California, Nevada Lawmakers Converge on Lake Tahoe for Annual Summit

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LAKE TAHOE -- Governor Gavin Newsom and Senator Dianne Feinstein, along with their counterparts from Nevada, met Tuesday at the annual Lake Tahoe Summit.

Like Lake Tahoe summits in the past, there was an emphasis on keeping the water clean and restored. This year, there was a bigger focus on climate change in general -- more specifically on wildfire prevention.

"We can't ignore the effects of climate change we see around us every day," Nevada Sen. Catherine Cortez Masto said.

Newsom gave the keynote address, saying climate change is something that is no longer up for debate.

"I think it's damn self-evident. The hots are getting hotter, the wets are getting wetter, the dries are getting drier," he said.

Newsom claims while California gets help from senators like Feinstein, efforts to maintain forests and lakes, along with wildfire prevention, are undermined by the current administration.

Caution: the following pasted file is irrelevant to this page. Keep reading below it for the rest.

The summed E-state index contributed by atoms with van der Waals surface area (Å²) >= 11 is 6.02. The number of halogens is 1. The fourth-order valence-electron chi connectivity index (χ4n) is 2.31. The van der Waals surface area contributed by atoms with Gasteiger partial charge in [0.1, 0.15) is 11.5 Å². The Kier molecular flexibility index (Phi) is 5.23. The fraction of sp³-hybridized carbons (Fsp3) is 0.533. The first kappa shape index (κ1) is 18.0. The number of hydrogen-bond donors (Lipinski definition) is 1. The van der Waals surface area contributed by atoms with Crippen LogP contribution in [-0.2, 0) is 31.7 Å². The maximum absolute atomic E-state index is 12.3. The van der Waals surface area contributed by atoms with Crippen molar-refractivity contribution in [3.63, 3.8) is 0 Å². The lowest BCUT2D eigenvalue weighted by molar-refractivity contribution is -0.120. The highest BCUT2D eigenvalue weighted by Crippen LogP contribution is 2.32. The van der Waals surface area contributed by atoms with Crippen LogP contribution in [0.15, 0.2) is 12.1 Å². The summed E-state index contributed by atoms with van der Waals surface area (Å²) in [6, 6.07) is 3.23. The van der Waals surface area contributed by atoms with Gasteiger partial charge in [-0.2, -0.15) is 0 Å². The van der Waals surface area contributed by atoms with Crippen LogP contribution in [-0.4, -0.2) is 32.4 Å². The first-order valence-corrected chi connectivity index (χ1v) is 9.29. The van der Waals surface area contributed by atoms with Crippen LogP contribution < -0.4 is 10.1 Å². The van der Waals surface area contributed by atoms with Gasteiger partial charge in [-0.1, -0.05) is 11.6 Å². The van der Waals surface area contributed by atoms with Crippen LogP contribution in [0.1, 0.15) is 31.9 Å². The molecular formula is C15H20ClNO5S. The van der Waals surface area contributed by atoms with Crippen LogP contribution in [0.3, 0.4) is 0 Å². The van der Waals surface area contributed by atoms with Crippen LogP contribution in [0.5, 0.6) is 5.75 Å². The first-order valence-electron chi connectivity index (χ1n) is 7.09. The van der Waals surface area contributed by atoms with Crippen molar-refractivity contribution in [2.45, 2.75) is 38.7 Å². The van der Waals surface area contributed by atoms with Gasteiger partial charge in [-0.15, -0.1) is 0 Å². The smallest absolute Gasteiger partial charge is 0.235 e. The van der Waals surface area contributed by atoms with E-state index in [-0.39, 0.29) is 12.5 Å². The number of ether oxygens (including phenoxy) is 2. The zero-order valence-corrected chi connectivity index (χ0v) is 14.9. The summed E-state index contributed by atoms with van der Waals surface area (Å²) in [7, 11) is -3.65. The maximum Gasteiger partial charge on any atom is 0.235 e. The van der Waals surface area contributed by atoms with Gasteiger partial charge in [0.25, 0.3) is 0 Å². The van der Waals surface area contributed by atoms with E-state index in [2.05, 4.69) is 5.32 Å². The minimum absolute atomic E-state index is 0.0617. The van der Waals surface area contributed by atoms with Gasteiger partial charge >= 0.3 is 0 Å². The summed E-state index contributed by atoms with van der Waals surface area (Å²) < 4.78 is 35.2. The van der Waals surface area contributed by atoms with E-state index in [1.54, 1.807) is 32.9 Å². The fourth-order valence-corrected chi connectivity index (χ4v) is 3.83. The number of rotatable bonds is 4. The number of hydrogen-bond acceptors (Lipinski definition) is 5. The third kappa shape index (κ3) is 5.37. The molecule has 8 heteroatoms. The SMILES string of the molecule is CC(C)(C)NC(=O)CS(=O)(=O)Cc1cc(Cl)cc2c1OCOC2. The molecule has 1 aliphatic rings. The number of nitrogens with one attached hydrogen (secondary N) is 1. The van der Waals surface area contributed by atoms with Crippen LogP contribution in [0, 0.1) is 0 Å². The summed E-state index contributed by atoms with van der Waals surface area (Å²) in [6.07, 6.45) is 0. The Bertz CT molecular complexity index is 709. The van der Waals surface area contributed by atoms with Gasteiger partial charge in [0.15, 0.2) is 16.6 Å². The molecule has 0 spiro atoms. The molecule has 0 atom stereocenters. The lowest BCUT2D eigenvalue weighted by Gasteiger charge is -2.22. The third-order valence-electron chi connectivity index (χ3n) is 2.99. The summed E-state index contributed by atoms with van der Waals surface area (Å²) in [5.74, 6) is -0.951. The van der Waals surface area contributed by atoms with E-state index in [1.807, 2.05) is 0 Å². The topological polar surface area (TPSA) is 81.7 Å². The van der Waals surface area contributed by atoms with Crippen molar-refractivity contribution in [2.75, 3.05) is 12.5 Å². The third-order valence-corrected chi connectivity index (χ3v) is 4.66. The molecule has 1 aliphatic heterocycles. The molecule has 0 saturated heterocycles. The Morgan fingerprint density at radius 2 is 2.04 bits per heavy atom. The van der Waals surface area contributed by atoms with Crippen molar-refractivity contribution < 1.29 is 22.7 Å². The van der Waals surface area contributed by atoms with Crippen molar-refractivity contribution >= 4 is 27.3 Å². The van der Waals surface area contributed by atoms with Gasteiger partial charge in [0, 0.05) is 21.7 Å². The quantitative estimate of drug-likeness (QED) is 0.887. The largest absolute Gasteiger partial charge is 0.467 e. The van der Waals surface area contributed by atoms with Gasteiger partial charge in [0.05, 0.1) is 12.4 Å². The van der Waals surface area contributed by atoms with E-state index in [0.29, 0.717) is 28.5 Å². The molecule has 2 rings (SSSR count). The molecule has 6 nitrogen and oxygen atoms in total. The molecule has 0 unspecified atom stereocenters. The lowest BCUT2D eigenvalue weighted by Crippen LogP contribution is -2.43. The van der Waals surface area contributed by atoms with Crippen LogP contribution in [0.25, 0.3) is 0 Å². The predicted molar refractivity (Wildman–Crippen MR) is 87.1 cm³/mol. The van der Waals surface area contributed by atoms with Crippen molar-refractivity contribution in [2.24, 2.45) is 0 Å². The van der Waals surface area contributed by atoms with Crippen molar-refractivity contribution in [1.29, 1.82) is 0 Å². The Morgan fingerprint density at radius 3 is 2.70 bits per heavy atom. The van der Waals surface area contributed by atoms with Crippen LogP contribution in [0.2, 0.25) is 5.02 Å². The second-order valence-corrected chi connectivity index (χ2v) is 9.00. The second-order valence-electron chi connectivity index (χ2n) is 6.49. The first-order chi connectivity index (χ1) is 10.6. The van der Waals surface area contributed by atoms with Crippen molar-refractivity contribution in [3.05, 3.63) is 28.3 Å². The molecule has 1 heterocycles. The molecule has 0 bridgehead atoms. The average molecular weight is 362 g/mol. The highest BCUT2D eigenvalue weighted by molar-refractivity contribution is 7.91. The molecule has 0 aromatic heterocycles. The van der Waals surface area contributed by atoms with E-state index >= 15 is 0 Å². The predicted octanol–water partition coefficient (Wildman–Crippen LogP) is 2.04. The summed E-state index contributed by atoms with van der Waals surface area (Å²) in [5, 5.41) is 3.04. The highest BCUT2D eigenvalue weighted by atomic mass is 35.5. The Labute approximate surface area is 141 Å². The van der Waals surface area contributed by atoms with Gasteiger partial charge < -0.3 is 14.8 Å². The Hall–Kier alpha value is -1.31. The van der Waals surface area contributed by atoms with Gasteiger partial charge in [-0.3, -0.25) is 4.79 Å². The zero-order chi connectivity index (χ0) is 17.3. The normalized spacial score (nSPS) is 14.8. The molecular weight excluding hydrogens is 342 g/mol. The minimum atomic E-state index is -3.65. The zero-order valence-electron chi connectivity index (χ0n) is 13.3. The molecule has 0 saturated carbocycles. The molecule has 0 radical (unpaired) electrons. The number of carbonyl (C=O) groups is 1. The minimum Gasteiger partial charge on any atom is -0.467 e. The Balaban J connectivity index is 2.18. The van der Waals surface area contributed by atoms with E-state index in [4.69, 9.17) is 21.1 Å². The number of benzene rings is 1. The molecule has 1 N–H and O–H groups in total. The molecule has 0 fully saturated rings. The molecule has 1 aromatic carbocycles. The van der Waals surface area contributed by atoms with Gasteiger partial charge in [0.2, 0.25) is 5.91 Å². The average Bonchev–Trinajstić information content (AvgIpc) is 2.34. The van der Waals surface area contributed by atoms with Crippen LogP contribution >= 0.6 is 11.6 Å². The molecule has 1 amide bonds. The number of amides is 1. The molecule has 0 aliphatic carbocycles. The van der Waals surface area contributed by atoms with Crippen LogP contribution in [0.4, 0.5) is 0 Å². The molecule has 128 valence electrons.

"The White House quite the contrary," Newsom said. "A full-fledged assault on our environmental rules and regulations."

Republican California Congressman Tom McClintock offered a different approach, dismissing climate change and instead pointing to what he called California's mismanaged forests as the driver of major wildfires.

"Those who blame global warming should consider this," McClintock said. "A generation ago we actively managed our forests to assure that tree density matched the ability of the land to support it."

Just as Nevada and California share Lake Tahoe, Senator Feinstein says lawmakers from both states and parties must also share a sense of urgency to protect it.

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